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R Hornig, R Eckmiller; Retina Implant Stimulator with On-chip Memory for Complex Stimulus Profiles . Invest. Ophthalmol. Vis. Sci. 2002;43(13):4489.
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© ARVO (1962-2015); The Authors (2016-present)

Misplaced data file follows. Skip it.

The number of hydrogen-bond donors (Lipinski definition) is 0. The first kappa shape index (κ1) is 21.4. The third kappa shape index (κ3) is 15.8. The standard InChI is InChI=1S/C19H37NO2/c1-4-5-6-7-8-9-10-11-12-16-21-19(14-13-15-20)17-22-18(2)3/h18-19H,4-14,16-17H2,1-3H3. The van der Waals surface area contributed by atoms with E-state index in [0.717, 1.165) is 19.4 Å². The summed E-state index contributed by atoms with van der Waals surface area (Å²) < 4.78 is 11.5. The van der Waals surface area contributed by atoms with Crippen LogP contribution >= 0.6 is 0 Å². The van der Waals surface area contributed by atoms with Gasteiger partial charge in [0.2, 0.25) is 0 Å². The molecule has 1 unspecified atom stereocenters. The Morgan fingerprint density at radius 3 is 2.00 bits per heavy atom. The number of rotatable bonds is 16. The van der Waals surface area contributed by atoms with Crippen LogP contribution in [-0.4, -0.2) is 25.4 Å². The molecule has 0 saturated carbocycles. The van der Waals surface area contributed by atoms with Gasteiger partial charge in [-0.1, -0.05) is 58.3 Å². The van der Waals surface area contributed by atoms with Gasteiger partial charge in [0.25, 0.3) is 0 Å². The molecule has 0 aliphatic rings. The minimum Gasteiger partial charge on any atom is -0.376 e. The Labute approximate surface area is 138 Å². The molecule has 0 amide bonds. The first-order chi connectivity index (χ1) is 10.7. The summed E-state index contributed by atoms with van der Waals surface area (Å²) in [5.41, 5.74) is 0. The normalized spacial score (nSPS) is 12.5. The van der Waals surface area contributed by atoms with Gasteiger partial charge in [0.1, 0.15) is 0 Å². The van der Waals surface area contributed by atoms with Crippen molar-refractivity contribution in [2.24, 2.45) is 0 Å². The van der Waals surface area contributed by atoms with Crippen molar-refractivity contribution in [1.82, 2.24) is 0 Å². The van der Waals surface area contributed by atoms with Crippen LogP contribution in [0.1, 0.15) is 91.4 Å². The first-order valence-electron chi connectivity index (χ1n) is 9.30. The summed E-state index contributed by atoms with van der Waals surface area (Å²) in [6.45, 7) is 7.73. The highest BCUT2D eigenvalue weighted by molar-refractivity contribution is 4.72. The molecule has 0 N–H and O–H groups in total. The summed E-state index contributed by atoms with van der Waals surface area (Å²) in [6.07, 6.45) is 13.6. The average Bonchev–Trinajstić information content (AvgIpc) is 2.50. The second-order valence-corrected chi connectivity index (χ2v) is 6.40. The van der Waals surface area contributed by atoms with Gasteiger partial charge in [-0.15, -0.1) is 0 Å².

Purpose: To develop and test an implantable, multi-channel retina stimulator chip for stimulus profile-dependent, selective stimulation of ganglion cells or fibers. Methods: Stimulus pulse shape optimization was demonstrated to increase the number of distinguishable epiretinal stimulation sites (Hornig et al. ARVO 2001). Based on this concept, a pulse memory stimulator (PMS) chip for eight channels in CMOS 0.7 µm mixed signal technology was designed, implemented, and tested. Circuit simulation was done by transient analysis. Most parts (digital and analog) of the microchip were developed in full custom design technology. However, current source- and memory-modules had to be designed in analog technology. For digital design, standard cells and specially adjusted full custom cells were used. Following a chip manufacturing process of several weeks, the circuit function was analysed in a computer controlled test environment. Results: The PMS chip was successfully tested to generate variable stimulus current profiles with various time courses, amplitudes, and time delays between corresponding cluster stimulation pulses. For this purpose, the eight memory modules for storage of four pulse profiles each were addressed simultaneously by an appropriate, word-structured serial data stream. The embedded memory with its stored choices of pulse profiles, allowed PMS operation via a wireless communication system with low bandwidth. The data stream words specified the simultaneously selected channels and corresponding pulse profiles e.g. for cluster stimulation. Currents could be generated with a precision of seven bit. For higher accuracy, the range of the current sources could be globally tuned between 50 and 200 µA. PMS baseline power consumption was found to be well below 10 µW due to the channel-parallel architecture, which allowed typical clock frequencies as low as 100 kHz. Conclusion: Retina stimulator chips with channel-parallel architecture and memory for complex pulse profiles offer a highly effective combination of low power consumption and cluster stimulation in order to significantly increase the number of separately adressable stimulation sites with a given small number of implanted microcontacts.
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